The Villars Cave, in French Grotte de Villars or Grotte du Cluzeau, was occupied during the Lower Magdalenian by Cro-Magnon hunter-gatherers. The cave is part of the French commune of Villars in the northern Dordogne département. Besides its enormous wealth in beautiful stalactites, stalagmites and similar calcite deposits it contains cave paintings and some engravings. The Villars Cave and the Rouffignac Cave are the biggest known cave systems in the Dordogne.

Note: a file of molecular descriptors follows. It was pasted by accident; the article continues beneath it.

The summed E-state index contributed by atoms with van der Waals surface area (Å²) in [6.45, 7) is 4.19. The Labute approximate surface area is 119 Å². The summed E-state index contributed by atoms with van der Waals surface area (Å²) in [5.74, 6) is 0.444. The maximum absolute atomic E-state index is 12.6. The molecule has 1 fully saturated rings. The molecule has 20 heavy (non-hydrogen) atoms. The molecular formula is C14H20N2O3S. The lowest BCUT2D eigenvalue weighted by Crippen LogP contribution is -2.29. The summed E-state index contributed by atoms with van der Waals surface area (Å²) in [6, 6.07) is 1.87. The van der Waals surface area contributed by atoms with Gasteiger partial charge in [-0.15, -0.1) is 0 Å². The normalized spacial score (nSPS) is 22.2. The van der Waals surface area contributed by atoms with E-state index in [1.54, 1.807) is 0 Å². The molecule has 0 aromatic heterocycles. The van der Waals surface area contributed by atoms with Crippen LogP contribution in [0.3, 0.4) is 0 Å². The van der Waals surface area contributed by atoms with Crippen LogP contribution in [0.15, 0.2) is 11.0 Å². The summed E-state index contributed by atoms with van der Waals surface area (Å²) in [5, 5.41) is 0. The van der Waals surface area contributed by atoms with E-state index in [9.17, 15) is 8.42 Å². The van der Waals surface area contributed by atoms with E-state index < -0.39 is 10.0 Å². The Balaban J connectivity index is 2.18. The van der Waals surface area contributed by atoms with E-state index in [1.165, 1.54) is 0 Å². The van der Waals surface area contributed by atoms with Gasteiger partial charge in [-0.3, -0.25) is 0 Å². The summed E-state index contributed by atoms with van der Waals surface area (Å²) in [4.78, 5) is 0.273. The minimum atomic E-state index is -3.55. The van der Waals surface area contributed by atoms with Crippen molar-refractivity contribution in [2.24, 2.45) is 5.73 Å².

The Villars Cave is situated 3.5 kilometres to the northeast of Villars and about 500 metres to the northnortheast of the hamlet Le Cluzeau. It can be accessed via the D 82 from Villars to Saint-Saud-Lacoussière; after a right-turn at Le Cluzeau one crosses the hamlet and reaches the ample parking area on a hill. The entry of the cave is at 170 metres above sea level, somewhat below the parking area along the left-hand slope of the little stream Ruisseau de l'Étang Rompu, a left-hand tributary of the Trincou River. The cave was formed by karstic phenomena affecting the outcropping oolithic limestones of Upper Bajocian age. On the other side of the valley arrives a southeast-trending fault which most likely disrupted the cohesion of the local strata and triggered the erosional shaping of the similar oriented cave system by carbon dioxide-laden waters during the Quaternary.
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